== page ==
Artifact Lingo 101

17, August 2016

You may have heard the terms preservation, conservation, and restoration used interchangeably in museums, antique shops, and even popular culture. These terms are often used to describe the acts of working with historic or artistic objects in order to keep them from deteriorating or make them look better (and sometimes both). Yet these three terms actually have distinct meanings.


Photo of the instruments of preservationTools of preservation, clockwise from far left: Light meter, insect monitoring trap, temperature and humidity monitors, and strips that detect acidic gases.

Objects degrade over time. The act of preservation seeks to slow down or stop degradation in historic and artistic objects so the objects can be studied and appreciated for years to come. In the museum world, the activities of preservation tend to focus on creating safe storage and exhibit environments. This means we spend a lot of time monitoring the things that cause objects to degrade faster, such as relative humidity, temperature, light levels, pests, and pollutants.

Much of the work carried out by staff in the Missouri History Museum’s Library and Research Center involves a great deal of preservation as we strive to prevent degradation and damage from occurring to the artifacts entrusted to our care. This is especially true in the Conservation department, where our main focus is the preservation of materials.


Photo of Crista PackCrista Pack, objects conservator, performing treatment under a microscope.

The term conservation is defined by the American Institute for Conservation of Historic and Artistic Works (AIC) as:

The profession devoted to the preservation of cultural property for the future. Conservation activities include examination, documentation, treatment, and preventive care, supported by research and education.

Conservators aim to alter objects as little as possible. When we do have to treat an object, it’s usually to clean or to repair a broken component. When treatment involves chemicals or adhesives, conservators make sure their work can be carried out (and reversed, if necessary) without affecting the original materials.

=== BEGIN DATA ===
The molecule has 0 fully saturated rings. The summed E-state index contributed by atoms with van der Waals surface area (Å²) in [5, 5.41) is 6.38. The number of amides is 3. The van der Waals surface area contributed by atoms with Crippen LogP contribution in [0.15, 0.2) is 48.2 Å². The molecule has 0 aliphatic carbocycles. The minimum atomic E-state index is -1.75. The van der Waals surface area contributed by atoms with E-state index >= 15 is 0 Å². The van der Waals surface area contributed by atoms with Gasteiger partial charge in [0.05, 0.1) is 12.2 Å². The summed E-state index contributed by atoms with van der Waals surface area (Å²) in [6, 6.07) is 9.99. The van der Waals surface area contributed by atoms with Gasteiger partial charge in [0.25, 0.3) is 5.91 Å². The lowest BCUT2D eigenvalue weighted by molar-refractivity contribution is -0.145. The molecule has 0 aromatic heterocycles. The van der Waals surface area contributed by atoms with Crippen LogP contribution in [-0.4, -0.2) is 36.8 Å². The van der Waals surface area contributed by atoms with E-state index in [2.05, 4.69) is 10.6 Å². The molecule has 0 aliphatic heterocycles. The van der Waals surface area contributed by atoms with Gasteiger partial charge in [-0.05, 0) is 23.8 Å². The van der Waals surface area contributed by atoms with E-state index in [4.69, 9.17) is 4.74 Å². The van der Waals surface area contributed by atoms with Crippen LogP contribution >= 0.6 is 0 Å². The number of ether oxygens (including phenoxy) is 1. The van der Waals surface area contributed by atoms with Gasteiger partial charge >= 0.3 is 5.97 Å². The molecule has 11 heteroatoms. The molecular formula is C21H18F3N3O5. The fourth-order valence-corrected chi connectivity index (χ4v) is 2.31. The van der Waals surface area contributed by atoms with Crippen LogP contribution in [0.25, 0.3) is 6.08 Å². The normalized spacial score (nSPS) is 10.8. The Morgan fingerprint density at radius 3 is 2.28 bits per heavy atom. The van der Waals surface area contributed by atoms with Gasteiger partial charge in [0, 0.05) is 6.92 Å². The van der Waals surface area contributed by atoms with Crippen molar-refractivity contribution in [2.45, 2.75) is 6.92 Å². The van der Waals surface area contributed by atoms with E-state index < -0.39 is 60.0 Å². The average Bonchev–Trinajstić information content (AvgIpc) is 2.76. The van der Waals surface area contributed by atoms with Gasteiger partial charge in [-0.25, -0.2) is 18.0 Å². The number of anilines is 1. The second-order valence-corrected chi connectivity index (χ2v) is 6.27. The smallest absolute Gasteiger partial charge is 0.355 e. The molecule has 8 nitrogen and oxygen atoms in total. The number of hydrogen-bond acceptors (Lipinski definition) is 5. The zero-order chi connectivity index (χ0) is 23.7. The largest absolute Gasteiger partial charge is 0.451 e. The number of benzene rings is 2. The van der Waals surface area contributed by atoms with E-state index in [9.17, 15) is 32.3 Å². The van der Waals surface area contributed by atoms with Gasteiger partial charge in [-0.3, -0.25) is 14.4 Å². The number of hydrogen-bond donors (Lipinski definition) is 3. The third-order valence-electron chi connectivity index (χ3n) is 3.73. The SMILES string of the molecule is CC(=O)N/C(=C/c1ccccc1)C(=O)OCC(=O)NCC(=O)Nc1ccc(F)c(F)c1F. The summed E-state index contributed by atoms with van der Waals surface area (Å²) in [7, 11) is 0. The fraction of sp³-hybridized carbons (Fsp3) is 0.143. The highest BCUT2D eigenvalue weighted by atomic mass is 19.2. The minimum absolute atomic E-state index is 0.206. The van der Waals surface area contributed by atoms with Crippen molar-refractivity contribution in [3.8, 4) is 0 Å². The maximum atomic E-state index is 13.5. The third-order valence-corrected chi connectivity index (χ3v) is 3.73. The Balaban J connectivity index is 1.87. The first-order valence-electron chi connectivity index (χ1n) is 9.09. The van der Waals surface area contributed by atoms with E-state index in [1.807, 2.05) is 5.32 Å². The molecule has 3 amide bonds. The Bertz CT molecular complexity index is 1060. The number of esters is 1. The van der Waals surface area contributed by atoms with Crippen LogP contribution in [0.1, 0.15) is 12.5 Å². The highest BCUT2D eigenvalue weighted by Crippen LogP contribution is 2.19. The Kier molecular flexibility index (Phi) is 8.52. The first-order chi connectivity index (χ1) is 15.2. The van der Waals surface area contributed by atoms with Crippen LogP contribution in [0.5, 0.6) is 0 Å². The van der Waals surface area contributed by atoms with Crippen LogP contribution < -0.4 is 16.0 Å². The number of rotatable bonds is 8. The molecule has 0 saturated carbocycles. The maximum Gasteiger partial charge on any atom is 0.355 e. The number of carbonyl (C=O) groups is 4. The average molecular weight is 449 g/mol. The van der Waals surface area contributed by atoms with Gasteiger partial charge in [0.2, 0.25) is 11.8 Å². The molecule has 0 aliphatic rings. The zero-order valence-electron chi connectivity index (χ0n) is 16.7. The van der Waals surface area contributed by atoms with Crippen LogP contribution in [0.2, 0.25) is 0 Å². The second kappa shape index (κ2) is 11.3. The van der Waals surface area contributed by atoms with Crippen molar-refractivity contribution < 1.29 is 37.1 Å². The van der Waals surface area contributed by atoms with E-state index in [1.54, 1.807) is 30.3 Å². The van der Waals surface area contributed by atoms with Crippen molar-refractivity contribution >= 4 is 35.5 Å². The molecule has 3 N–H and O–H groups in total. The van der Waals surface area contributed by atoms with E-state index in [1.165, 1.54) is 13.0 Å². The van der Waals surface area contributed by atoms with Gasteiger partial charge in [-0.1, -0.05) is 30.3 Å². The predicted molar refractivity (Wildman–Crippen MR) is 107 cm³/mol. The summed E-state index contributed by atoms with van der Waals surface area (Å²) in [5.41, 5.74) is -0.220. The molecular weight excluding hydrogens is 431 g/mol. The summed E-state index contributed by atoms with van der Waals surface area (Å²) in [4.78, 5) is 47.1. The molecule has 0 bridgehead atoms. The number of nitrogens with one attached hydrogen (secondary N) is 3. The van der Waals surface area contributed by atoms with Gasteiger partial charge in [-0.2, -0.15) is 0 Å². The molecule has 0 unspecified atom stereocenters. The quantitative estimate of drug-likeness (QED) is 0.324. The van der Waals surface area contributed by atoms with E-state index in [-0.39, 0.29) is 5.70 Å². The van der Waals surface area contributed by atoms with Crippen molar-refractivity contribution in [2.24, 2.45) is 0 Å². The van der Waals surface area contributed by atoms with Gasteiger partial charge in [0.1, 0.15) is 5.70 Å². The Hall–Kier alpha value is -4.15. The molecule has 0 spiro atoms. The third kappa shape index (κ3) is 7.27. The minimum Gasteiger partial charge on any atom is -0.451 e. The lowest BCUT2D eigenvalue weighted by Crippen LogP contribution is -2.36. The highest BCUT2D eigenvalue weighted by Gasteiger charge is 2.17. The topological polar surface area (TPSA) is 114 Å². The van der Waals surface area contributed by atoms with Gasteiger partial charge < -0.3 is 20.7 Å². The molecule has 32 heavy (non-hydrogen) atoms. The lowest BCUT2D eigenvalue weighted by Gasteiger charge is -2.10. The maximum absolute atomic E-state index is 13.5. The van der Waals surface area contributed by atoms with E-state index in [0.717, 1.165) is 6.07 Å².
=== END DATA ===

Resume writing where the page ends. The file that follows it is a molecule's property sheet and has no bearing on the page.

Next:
Close-up of bead diseaseConservation efforts slowed the progress of glass degradation (the white crust) in the beads of this 19th-century dress. Click for a larger view.

A good example of conservation is the work we did to curb the progress of glass degradation in the beads of an 1880s dress featured in the Little Black Dress exhibit. Due to a manufacturing flaw in the glass, the black glass beads were developing a thick white crust on their surface, something known as "bead disease." In the interest of slowing down the degradation and showing the dress as it once looked, our staff and volunteers spent nearly 300 hours cleaning the thousands of beads (individually!) with tiny cotton swabs and a chemical solvent. This treatment, along with careful monitoring of the exhibit and storage environment, will help to slow down the degradation of the beads.

At times, a conservation treatment may involve restoring some aspect of an artwork or artifact. One example of this is the conservation of the historic Chase Hotel sign featured in our Route 66 exhibit.


Photo of restored ceramic vesselA previous restoration of this ceramic vessel (left) had started to discolor and was damaged; with treatment, the vessel appears as it would have originally (right). It's now in our History Clubhouse.

Restoration aims to return an object to its original appearance (or a known previous state). In museums, this is done through careful historical research and analysis of materials still present on the artifact. This often requires adding materials that weren’t part of the original object. When conducting conservation treatment on an object, we consider restoration only if we know the exact shape and look of the material we’re restoring. Take, for example, a broken ceramic vase. If pieces are missing from that vase, we’d fill them in only if there was enough original material present to figure out how the missing pieces would have been shaped. And if there are painted designs on the vase's surface with parts of the design missing, we’d recreate the missing parts only if we knew for certain what they would have looked like. So, when restorations occur in museums, they’re carried out with materials that are easily reversible and done in a way that preserves and maintains the original material as much as possible.

Outside of museums, restoration may involve much more aggressive methods, because the goal is often to make something look brand-new again. The overall look of an object may even change because color choices may be based on owners’ preferences, rather than the history of a piece. Surfaces are typically stripped and repainted, and some materials may be replaced. (If you want to see restoration in action outside of the museum world, try the History Channel’s American Restoration show.)

Of course, restoration to this degree isn’t always a bad thing, and restoration certainly has its place in the world of cultural heritage. But museum and conservation professionals mainly work within the realms of preservation and conservation and are guided by the AIC Code of Ethics. This ensures that all cultural property that has been entrusted to our care is preserved and protected for many generations to come.

—Crista Pack, Objects Conservator

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